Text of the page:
Robinson Sent to Workhouse

Schwartz, W. B. - 1900-03-06Robinson Sent to Workhouse

Paul V. Robinson, who shot his wife, stenographer in the law office of W. B. Schwartz, on East Washington street, Jan. 19, was fined $160 and sentenced to the workhouse for six months, by Judge Alford, in the Criminal Court, yesterday. The original charge was assault and battery with intent to kill, but the intent was withdrawn and he was permitted to pleas guilty to assault and battery. Mrs. Robinson was shot in the back, but was not seriously hurt, and another shot came very near hitting Attorney Schwartz, who disarmed Robinson. About a week ago Mrs. Robinson filed suit for divorce.

CRIMINAL COURT

–Fremont Alford, Judge–

The State of Indiana vs. Paul Robinson; assault and battery to kill. Defendant withdrew former plea of not guilty and pleaded guilty. Find $160 and sentenced to the workhouse for six months.

“Robinson Sent to Workhouse,” The Indianapolis Journal (Indianapolis, Indiana), 6 March 1900, p. 6, col. 4; digital image, Chronicling America (http://chroniclingamerica.loc.gov/ : accessed 13 March 2014).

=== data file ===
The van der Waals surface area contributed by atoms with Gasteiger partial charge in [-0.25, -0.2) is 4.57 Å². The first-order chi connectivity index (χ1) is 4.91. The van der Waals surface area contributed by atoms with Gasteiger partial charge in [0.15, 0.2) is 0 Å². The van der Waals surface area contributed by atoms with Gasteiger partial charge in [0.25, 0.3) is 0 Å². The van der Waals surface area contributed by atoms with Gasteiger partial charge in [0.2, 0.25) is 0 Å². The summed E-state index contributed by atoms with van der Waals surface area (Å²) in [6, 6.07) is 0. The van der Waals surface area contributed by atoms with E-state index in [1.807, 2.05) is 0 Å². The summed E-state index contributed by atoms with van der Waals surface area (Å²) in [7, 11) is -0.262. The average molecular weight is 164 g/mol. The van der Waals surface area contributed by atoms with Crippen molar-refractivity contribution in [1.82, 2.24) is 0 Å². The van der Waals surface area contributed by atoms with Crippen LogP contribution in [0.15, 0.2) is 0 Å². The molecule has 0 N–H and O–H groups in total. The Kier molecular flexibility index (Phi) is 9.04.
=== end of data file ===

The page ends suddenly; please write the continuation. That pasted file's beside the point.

“Criminal Court,” The Indianapolis Journal (Indianapolis, Indiana), 6 March 1900, p. 6, col. 5; digital image, Chronicling America (http://chroniclingamerica.loc.gov/ : accessed 13 March 2014).

2 thoughts on “Robinson Sent to Workhouse

  1. davidmadison1942

    Now I wonder what the point of the fine was…. did he earn any money in the workhouse, so that he could pay the fine? I wonder what kind of work they did in the workhouse. Like poorhouse, workhouse is now a cliche, but they did exist.

    Reply
    1. Genealogy Lady Post author

      Good questions! I would think the workhouse was a lesser sentence than jail. It sounds like he got off pretty easy for attempted murder. I don’t know about the fines.

      Reply

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